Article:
KI debates controversial name
When new buildings were erected on KI’s Solna campus in the early 1990s, a laboratory, a street and an auditorium were named after Anders Retzius and his son Gustaf Retzius. A debate is now raging over whether these names should be kept or changed.
Both father and son were famous anatomists in the 19th century scientific community and are two of the leading figures in the university’s history. As part of their anatomical research, they collected crania from around the world in the interests of racial science. Many of these countries have now asked to have the skulls returned and KI has been criticised for not handling the matter promptly enough.
Last spring, a doctoral student at the Department of Neuroscience raised the issue of Retzius’s problematic links to eugenics in a letter to the vice-chancellor, and suggested that the name be removed from the various places around KI that honour it.
Olof Ljungström at the medical history and cultural heritage unit prepared the background material for the university’s reply.
We can’t acquit 19th century anatomists of racial science, we can’t whitewash them and simply erase it from the history books.
“History needs to be written differently to how it was before,” he says. “The proposer asks, in a way, the right questions. Enough information is available on Retzius for him to start asking questions. If Retzius’s name disappears, people won’t be able to ask such questions any more in this way.”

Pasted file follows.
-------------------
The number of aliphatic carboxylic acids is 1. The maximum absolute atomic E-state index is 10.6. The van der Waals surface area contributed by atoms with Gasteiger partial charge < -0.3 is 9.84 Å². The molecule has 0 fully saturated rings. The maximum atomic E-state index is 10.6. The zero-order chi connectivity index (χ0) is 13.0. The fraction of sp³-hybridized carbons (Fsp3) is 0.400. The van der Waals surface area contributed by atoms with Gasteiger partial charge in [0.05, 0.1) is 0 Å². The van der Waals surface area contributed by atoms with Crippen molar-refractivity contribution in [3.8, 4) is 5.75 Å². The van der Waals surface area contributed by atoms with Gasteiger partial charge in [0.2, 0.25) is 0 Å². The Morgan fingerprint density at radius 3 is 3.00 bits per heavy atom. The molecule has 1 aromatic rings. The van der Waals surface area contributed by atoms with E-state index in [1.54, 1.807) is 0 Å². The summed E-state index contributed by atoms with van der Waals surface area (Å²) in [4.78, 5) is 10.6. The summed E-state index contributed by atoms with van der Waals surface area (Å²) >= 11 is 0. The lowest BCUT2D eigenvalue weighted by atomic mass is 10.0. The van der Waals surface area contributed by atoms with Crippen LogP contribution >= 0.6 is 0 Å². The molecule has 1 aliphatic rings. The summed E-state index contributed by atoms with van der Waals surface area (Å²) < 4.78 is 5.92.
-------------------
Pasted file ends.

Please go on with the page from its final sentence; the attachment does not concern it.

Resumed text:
The issue is not a new one, and Olof Ljungström thinks that it will probably return even if the name is removed.
“We can’t acquit 19th century anatomists of racial science, we can’t whitewash them and simply erase it from the history books. On the other hand, if we only base our decision on what to do in this situation on what’s problematic, it won’t be the perfect way out either. A working synthesis must include both aspects.”
No decision on the name has yet been taken.
“We’re planning an open seminar on the question, after which we’ll be considering the naming issue,” says University Director Per Bengtsson. “We must take into account the associations a name has, even if this is by no means the complete picture of who Retzius was.”
A decision was taken last autumn on several activities for discussing the history of eugenics and racial science at Karolinska Institutet, including an internal seminar at the neuroscience department this spring.
“We’re also planning an international symposium, possibly in 2016, on human museum specimens and how they relate to racial science,” says Eva Åhrén at the medical history and cultural heritage unit.
Text: Karin Söderlund Leifler
Photo: Gunnar Ask